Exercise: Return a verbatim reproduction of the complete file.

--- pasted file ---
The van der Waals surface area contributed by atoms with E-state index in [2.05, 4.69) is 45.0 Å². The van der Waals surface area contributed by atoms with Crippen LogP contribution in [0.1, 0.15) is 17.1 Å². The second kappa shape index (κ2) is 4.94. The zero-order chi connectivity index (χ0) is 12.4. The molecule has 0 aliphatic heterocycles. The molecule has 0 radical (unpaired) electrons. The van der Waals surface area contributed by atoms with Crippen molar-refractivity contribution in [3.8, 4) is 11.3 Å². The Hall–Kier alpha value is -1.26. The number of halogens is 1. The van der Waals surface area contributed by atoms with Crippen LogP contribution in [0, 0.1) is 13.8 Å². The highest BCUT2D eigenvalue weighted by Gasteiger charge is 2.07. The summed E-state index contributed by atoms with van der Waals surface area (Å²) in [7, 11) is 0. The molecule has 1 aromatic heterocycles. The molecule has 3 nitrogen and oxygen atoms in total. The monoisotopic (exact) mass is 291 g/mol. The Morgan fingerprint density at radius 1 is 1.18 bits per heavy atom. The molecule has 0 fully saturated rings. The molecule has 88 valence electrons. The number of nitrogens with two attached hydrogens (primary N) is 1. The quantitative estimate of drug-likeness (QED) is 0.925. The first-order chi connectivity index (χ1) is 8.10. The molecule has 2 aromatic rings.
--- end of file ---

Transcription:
The van der Waals surface area contributed by atoms with E-state index in [2.05, 4.69) is 45.0 Å². The van der Waals surface area contributed by atoms with Crippen LogP contribution in [0.1, 0.15) is 17.1 Å². The second kappa shape index (κ2) is 4.94. The zero-order chi connectivity index (χ0) is 12.4. The molecule has 0 aliphatic heterocycles. The molecule has 0 radical (unpaired) electrons. The van der Waals surface area contributed by atoms with Crippen molar-refractivity contribution in [3.8, 4) is 11.3 Å². The Hall–Kier alpha value is -1.26. The number of halogens is 1. The van der Waals surface area contributed by atoms with Crippen LogP contribution in [0, 0.1) is 13.8 Å². The highest BCUT2D eigenvalue weighted by Gasteiger charge is 2.07. The summed E-state index contributed by atoms with van der Waals surface area (Å²) in [7, 11) is 0. The molecule has 1 aromatic heterocycles. The molecule has 3 nitrogen and oxygen atoms in total. The monoisotopic (exact) mass is 291 g/mol. The Morgan fingerprint density at radius 1 is 1.18 bits per heavy atom. The molecule has 0 fully saturated rings. The molecule has 88 valence electrons. The number of nitrogens with two attached hydrogens (primary N) is 1. The quantitative estimate of drug-likeness (QED) is 0.925. The first-order chi connectivity index (χ1) is 8.10. The molecule has 2 aromatic rings.